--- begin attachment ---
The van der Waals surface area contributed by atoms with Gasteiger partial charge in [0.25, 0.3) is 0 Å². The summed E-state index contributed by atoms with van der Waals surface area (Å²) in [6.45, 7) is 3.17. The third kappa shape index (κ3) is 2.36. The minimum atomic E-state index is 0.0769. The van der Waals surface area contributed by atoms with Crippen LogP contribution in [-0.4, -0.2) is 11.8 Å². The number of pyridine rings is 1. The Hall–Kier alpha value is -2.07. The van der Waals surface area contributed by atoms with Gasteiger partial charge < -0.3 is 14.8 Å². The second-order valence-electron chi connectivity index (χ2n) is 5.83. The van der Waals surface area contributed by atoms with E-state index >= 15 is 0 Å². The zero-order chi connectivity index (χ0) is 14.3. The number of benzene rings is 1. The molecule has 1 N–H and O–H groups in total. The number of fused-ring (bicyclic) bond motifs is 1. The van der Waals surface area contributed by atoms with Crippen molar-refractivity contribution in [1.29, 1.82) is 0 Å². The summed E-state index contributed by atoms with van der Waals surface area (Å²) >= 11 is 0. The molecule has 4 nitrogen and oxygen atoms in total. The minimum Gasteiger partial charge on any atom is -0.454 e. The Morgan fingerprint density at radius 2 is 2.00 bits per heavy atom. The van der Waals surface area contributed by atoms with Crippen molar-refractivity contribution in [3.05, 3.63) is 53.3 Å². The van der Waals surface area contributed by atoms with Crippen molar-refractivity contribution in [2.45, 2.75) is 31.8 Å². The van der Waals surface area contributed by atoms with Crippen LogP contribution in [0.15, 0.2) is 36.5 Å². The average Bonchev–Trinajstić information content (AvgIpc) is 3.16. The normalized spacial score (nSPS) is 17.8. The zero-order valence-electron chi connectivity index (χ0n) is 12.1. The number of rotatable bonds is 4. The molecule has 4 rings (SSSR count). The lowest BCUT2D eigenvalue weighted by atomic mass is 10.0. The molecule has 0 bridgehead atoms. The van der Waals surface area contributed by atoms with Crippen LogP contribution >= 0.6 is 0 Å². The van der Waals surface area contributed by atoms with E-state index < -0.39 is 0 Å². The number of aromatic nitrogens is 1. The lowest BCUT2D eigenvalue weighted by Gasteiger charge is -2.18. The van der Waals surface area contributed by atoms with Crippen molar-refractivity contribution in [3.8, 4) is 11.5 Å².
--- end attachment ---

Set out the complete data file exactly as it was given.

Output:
The van der Waals surface area contributed by atoms with Gasteiger partial charge in [0.25, 0.3) is 0 Å². The summed E-state index contributed by atoms with van der Waals surface area (Å²) in [6.45, 7) is 3.17. The third kappa shape index (κ3) is 2.36. The minimum atomic E-state index is 0.0769. The van der Waals surface area contributed by atoms with Crippen LogP contribution in [-0.4, -0.2) is 11.8 Å². The number of pyridine rings is 1. The Hall–Kier alpha value is -2.07. The van der Waals surface area contributed by atoms with Gasteiger partial charge < -0.3 is 14.8 Å². The second-order valence-electron chi connectivity index (χ2n) is 5.83. The van der Waals surface area contributed by atoms with E-state index >= 15 is 0 Å². The zero-order chi connectivity index (χ0) is 14.3. The number of benzene rings is 1. The molecule has 1 N–H and O–H groups in total. The number of fused-ring (bicyclic) bond motifs is 1. The van der Waals surface area contributed by atoms with Crippen molar-refractivity contribution in [1.29, 1.82) is 0 Å². The summed E-state index contributed by atoms with van der Waals surface area (Å²) >= 11 is 0. The molecule has 4 nitrogen and oxygen atoms in total. The minimum Gasteiger partial charge on any atom is -0.454 e. The Morgan fingerprint density at radius 2 is 2.00 bits per heavy atom. The van der Waals surface area contributed by atoms with Crippen molar-refractivity contribution in [3.05, 3.63) is 53.3 Å². The van der Waals surface area contributed by atoms with Crippen molar-refractivity contribution in [2.45, 2.75) is 31.8 Å². The van der Waals surface area contributed by atoms with Crippen LogP contribution in [0.15, 0.2) is 36.5 Å². The average Bonchev–Trinajstić information content (AvgIpc) is 3.16. The normalized spacial score (nSPS) is 17.8. The zero-order valence-electron chi connectivity index (χ0n) is 12.1. The number of rotatable bonds is 4. The molecule has 4 rings (SSSR count). The lowest BCUT2D eigenvalue weighted by atomic mass is 10.0. The molecule has 0 bridgehead atoms. The van der Waals surface area contributed by atoms with Crippen LogP contribution >= 0.6 is 0 Å². The van der Waals surface area contributed by atoms with E-state index < -0.39 is 0 Å². The number of aromatic nitrogens is 1. The lowest BCUT2D eigenvalue weighted by Gasteiger charge is -2.18. The van der Waals surface area contributed by atoms with Crippen molar-refractivity contribution in [3.8, 4) is 11.5 Å².